Panel recommends culling stray dogs to fight spread of rabies
Committee's two major recommendations are a long-term plan to stop dumping, mainly in agricultural areas, and to cull the population of feral dogs by shooting them, although it notes that cleanup is more effective.
Fear of a rabies outbreak has led a committee of experts established by the heath and agriculture ministries to recommend clearing garbage dumps and culling dogs that feed there by shooting them. However, the cleanup has not yet been funded and the culling policy, which was halted two years ago on the instructions of Environmental Protection Minister Gilad Erdan, has not yet been renewed.
The committee began its deliberations six months ago and recently submitted its recommendations. It notes that over the past decade a program has been underway to inoculate wild animals orally against rabies by dropping bait laced with the rabies vaccine from the air. As a result, the rate of infection of foxes and jackals has dropped to almost zero. Last year, teams from both Israel and Jordan were involved in the program. So far, more than four million inoculation doses have been dropped over most of Israel.
However, the past six years have seen a spread of rabies caused by a different virus carried by feral dogs that are reproducing thanks to ready food sources at dump sites. These dogs do not eat the inoculation-laced bait and have passed the virus on to jackals, but it has not spread because the jackals are inoculated. "The high numbers of feral dogs has allowed the virus to cause an outbreak of the disease to an extent that is a real danger to the public," the committee notes.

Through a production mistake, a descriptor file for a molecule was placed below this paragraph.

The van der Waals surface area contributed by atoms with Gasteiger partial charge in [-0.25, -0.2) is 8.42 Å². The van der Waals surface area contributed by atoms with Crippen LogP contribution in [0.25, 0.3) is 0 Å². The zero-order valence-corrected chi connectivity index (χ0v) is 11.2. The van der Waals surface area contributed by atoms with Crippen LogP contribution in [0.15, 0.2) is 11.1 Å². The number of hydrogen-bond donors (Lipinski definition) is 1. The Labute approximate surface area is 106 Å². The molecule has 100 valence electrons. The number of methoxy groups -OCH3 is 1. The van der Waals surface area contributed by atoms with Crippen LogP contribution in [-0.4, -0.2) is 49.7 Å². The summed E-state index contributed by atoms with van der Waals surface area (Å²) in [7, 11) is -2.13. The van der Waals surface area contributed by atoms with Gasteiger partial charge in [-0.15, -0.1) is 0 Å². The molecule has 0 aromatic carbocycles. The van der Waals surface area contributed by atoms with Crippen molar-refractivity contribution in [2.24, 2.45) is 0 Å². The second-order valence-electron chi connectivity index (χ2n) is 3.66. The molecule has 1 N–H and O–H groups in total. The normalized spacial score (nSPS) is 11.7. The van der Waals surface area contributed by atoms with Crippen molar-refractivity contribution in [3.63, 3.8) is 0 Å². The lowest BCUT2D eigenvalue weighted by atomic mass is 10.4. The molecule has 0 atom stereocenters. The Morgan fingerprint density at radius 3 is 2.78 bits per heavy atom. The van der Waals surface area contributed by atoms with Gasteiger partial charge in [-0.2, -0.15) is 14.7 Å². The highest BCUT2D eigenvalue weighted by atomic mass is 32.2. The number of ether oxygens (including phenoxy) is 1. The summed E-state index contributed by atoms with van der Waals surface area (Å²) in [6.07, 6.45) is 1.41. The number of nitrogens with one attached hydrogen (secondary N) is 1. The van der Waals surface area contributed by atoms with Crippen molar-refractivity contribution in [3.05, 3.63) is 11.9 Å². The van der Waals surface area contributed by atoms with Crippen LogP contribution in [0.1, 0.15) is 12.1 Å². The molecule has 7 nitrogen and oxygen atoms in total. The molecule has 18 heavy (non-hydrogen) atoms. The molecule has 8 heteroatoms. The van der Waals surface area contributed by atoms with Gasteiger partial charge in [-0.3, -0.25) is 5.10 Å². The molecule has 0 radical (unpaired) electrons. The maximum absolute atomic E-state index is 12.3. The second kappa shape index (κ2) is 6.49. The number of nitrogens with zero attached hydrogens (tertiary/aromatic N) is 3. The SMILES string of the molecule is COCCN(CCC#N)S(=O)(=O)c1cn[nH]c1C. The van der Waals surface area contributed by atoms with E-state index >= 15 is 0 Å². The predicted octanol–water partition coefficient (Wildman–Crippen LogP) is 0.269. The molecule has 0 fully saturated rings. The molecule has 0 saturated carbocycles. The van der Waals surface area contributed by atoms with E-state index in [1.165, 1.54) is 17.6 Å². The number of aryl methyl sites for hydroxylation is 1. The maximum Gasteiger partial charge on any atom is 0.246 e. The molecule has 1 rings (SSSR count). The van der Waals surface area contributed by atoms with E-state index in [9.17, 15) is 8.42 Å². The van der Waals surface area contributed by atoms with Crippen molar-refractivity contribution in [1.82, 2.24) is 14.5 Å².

The feral dogs also prey on rare wild animals.
The committee's two major recommendations are a long-term plan to stop dumping, mainly in agricultural areas, and to cull the population of feral dogs by shooting them, although it notes that cleanup is more effective. The cost of the cleanup, which has not been budgeted, is estimated at NIS 160 million for the coming decade.
The culling, which was done by specially trained Israel Nature and Parks Authority rangers, was halted by Erdan, who called for clear guidelines to dictate when shooting was necessary. The INPA submitted the guidelines more than a year ago, but the Environmental Protection Ministry has not approved a resumption of the culling.
The committee recommended that Agriculture Ministry personnel also take part in the culling.
The Environmental Protection Ministry responded: "The Agriculture Ministry bears full responsibility for preventing rabies and it has the ability to act on the matter. If the Nature and Parks Authority begins culling again, it will be only to prevent harm to wild animals. Even then, it will be done according to a clearly defined procedure that will ensure that domestic dogs whose owners have lost them will not be hit, and in a manner that reduces suffering to the dogs and prevents their being left wounded and bleeding. This procedure has been formulated and is in the final process of scrutiny. Its implementation will be discussed at the first working meeting between the new director general of the Nature and Parks Authority and the environmental protection minister."